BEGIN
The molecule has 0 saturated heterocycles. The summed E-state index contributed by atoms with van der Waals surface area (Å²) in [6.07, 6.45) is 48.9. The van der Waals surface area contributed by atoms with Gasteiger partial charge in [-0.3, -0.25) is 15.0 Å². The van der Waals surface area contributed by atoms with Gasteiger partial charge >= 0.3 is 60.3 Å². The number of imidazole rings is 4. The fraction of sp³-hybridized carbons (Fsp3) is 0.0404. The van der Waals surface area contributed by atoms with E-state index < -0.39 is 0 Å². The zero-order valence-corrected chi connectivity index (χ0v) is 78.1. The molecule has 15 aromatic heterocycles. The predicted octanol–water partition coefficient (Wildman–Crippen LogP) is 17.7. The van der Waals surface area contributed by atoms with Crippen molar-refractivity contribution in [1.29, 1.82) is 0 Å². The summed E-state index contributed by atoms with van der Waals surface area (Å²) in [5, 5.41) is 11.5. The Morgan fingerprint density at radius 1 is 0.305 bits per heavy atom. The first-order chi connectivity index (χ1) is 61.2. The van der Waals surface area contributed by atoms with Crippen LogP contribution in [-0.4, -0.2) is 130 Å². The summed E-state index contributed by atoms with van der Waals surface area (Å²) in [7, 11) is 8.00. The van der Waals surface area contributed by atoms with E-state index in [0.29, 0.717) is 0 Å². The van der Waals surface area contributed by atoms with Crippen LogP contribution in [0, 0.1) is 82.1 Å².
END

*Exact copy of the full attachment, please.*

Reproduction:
The molecule has 0 saturated heterocycles. The summed E-state index contributed by atoms with van der Waals surface area (Å²) in [6.07, 6.45) is 48.9. The van der Waals surface area contributed by atoms with Gasteiger partial charge in [-0.3, -0.25) is 15.0 Å². The van der Waals surface area contributed by atoms with Gasteiger partial charge >= 0.3 is 60.3 Å². The number of imidazole rings is 4. The fraction of sp³-hybridized carbons (Fsp3) is 0.0404. The van der Waals surface area contributed by atoms with E-state index < -0.39 is 0 Å². The zero-order valence-corrected chi connectivity index (χ0v) is 78.1. The molecule has 15 aromatic heterocycles. The predicted octanol–water partition coefficient (Wildman–Crippen LogP) is 17.7. The van der Waals surface area contributed by atoms with Crippen molar-refractivity contribution in [1.29, 1.82) is 0 Å². The summed E-state index contributed by atoms with van der Waals surface area (Å²) in [5, 5.41) is 11.5. The Morgan fingerprint density at radius 1 is 0.305 bits per heavy atom. The first-order chi connectivity index (χ1) is 61.2. The van der Waals surface area contributed by atoms with Crippen LogP contribution in [-0.4, -0.2) is 130 Å². The summed E-state index contributed by atoms with van der Waals surface area (Å²) in [7, 11) is 8.00. The van der Waals surface area contributed by atoms with E-state index in [0.29, 0.717) is 0 Å². The van der Waals surface area contributed by atoms with Crippen LogP contribution in [0, 0.1) is 82.1 Å².